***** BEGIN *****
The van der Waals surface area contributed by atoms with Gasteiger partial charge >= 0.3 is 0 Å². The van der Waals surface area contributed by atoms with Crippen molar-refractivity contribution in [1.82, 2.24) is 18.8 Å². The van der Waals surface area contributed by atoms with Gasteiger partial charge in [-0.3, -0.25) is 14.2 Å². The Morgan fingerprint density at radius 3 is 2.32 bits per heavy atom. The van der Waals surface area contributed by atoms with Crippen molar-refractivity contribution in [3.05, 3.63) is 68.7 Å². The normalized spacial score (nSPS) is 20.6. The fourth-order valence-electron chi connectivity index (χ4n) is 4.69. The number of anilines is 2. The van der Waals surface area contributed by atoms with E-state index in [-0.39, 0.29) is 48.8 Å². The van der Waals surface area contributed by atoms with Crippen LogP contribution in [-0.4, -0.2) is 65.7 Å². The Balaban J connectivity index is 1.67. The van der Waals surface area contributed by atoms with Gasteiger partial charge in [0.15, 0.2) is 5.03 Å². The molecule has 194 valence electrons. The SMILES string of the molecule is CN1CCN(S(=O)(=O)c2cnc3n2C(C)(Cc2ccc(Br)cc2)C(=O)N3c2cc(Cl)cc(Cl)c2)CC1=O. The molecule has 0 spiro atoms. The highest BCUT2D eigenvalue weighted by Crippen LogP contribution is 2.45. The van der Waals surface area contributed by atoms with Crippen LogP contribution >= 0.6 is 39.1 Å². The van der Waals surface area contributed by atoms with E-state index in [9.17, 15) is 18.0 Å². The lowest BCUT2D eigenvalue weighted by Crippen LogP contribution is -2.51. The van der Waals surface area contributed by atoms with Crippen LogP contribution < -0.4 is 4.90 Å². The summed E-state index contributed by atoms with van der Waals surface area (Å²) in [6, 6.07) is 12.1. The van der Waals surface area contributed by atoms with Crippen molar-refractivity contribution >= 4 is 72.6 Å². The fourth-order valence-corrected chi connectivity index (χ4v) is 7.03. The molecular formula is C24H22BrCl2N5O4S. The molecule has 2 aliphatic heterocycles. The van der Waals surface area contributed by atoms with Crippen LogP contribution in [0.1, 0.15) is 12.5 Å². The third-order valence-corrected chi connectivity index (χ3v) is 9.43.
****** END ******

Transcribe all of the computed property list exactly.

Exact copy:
The van der Waals surface area contributed by atoms with Gasteiger partial charge >= 0.3 is 0 Å². The van der Waals surface area contributed by atoms with Crippen molar-refractivity contribution in [1.82, 2.24) is 18.8 Å². The van der Waals surface area contributed by atoms with Gasteiger partial charge in [-0.3, -0.25) is 14.2 Å². The Morgan fingerprint density at radius 3 is 2.32 bits per heavy atom. The van der Waals surface area contributed by atoms with Crippen molar-refractivity contribution in [3.05, 3.63) is 68.7 Å². The normalized spacial score (nSPS) is 20.6. The fourth-order valence-electron chi connectivity index (χ4n) is 4.69. The number of anilines is 2. The van der Waals surface area contributed by atoms with E-state index in [-0.39, 0.29) is 48.8 Å². The van der Waals surface area contributed by atoms with Crippen LogP contribution in [-0.4, -0.2) is 65.7 Å². The Balaban J connectivity index is 1.67. The van der Waals surface area contributed by atoms with Gasteiger partial charge in [0.15, 0.2) is 5.03 Å². The molecule has 194 valence electrons. The SMILES string of the molecule is CN1CCN(S(=O)(=O)c2cnc3n2C(C)(Cc2ccc(Br)cc2)C(=O)N3c2cc(Cl)cc(Cl)c2)CC1=O. The molecule has 0 spiro atoms. The highest BCUT2D eigenvalue weighted by Crippen LogP contribution is 2.45. The van der Waals surface area contributed by atoms with Crippen LogP contribution >= 0.6 is 39.1 Å². The van der Waals surface area contributed by atoms with E-state index in [9.17, 15) is 18.0 Å². The lowest BCUT2D eigenvalue weighted by Crippen LogP contribution is -2.51. The van der Waals surface area contributed by atoms with Crippen LogP contribution < -0.4 is 4.90 Å². The summed E-state index contributed by atoms with van der Waals surface area (Å²) in [6, 6.07) is 12.1. The van der Waals surface area contributed by atoms with Crippen molar-refractivity contribution >= 4 is 72.6 Å². The fourth-order valence-corrected chi connectivity index (χ4v) is 7.03. The molecular formula is C24H22BrCl2N5O4S. The molecule has 2 aliphatic heterocycles. The van der Waals surface area contributed by atoms with Crippen LogP contribution in [0.1, 0.15) is 12.5 Å². The third-order valence-corrected chi connectivity index (χ3v) is 9.43.